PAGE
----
More than any other time during the past two years, investors who’ve been watching closely to see how industrial giant General Electric’s (NYSE:GE) turnaround takes shape finally have some reasons to feel confident.
Free cash flow, the most important metric to watch on CEO Larry Culp’s report card, is improving as some of the company’s industrial units start to show signs of stabilizing after a precipitous decline since 2017.
Encouraged by this strength, investors have begun to build their positions in GE stock, which soared 50% in 2019. Trading at $13.16 at yesterday’s close after gaining 2.4% through the day, the shares are up more than 15% this year.
But this rally shouldn’t give an overly positive impression of the troubled industrial giant’s current situation. The rebound in the shares hasn’t been anywhere near sufficient to recover the losses that investors suffered after GE’s collapse since 2017, which wiped out more than $200 billion in shareholder value and forced the company to cut its dividend drastically.
Given this painful past, it’s important to work out whether this turnaround will be sustained or whether it’s just a dead cat bounce.
GE bulls are pointing to several developments they believe make its recovery more credible — including the company’s fourth-quarter earnings last month, when it projected free cash flow will at least roughly match 2019’s performance and potentially rise to as high as $4 billion.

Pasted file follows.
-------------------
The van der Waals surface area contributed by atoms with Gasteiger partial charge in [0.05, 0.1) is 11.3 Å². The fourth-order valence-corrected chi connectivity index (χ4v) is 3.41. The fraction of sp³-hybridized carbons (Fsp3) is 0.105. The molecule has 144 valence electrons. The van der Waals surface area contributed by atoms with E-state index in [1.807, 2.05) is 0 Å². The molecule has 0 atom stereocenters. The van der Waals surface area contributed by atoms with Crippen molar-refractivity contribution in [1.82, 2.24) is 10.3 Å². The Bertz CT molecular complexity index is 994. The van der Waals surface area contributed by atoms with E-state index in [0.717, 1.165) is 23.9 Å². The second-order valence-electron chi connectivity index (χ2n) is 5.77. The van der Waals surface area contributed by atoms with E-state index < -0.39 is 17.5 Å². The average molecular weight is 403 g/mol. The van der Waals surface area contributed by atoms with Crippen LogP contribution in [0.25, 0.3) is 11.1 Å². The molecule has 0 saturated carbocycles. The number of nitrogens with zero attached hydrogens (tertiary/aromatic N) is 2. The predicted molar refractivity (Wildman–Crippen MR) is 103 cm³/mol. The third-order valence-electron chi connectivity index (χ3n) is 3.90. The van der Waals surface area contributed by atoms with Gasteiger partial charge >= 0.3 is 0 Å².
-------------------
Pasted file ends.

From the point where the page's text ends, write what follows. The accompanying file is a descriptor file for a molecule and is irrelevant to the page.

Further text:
That came after GE had reported that it generated $2.3 billion from its industrial businesses over the course of 2019, exceeding the high end of GE’s guidance range.
This performance is something Culp has been promising since he took over in late 2018, tasked with the job of saving the GE ship from sinking, as demand for its major products dropped and the level of debt ballooned to an alarming level.
The biggest surprise came from the aviation unit, which reported a 5.7% rise in sales and a 22% increase in orders even after Boeing’s (NYSE:BA) 737 MAX was grounded. GE Aviation, through a joint venture with France’s Safran (PA:SAF), makes the Leap engines for the narrow-body jet, which was involved in two deadly crashes last year.
While the MAX grounding remains a big drag on GE Aviation’s cash flows, the division’s sales are improving as demand increases for its Leap engine, which is also used to power Airbus Group’s (PA:AIR) A320neo. GE said it anticipates a return of the MAX in mid-2020, in line with Boeing’s forecast.
On the flip side, the company’s power business is continuing to struggle. Both power and renewables units will likely keep burning cash in 2020, with power improving from the negative $1.5 billion in cash flow in 2019 and renewables seeing a deterioration from the negative $1 billion the unit saw last year.
Analysts on the Street are sounding a bit more positive about the company, citing improving cash flows. Bank of America upgraded GE’s stock to buy. Deane Dray, an analyst at RBC Capital Markets said the FCF forecast for 2020 should provide GE stock with an upside momentum.
Currently, seven analysts out of 17 have a “buy” rating on GE stock, two are recommending to sell, while six assign it a “hold” rating, with an average price target of $12.75 for the next 12 months.
GE’s restructuring is certainly showing signs of momentum and it could very well take hold this year. Despite this optimism, investing in GE remains a risky bet as there’s still so much that could go wrong, especially when its aviation and power businesses continue to face uncertainty.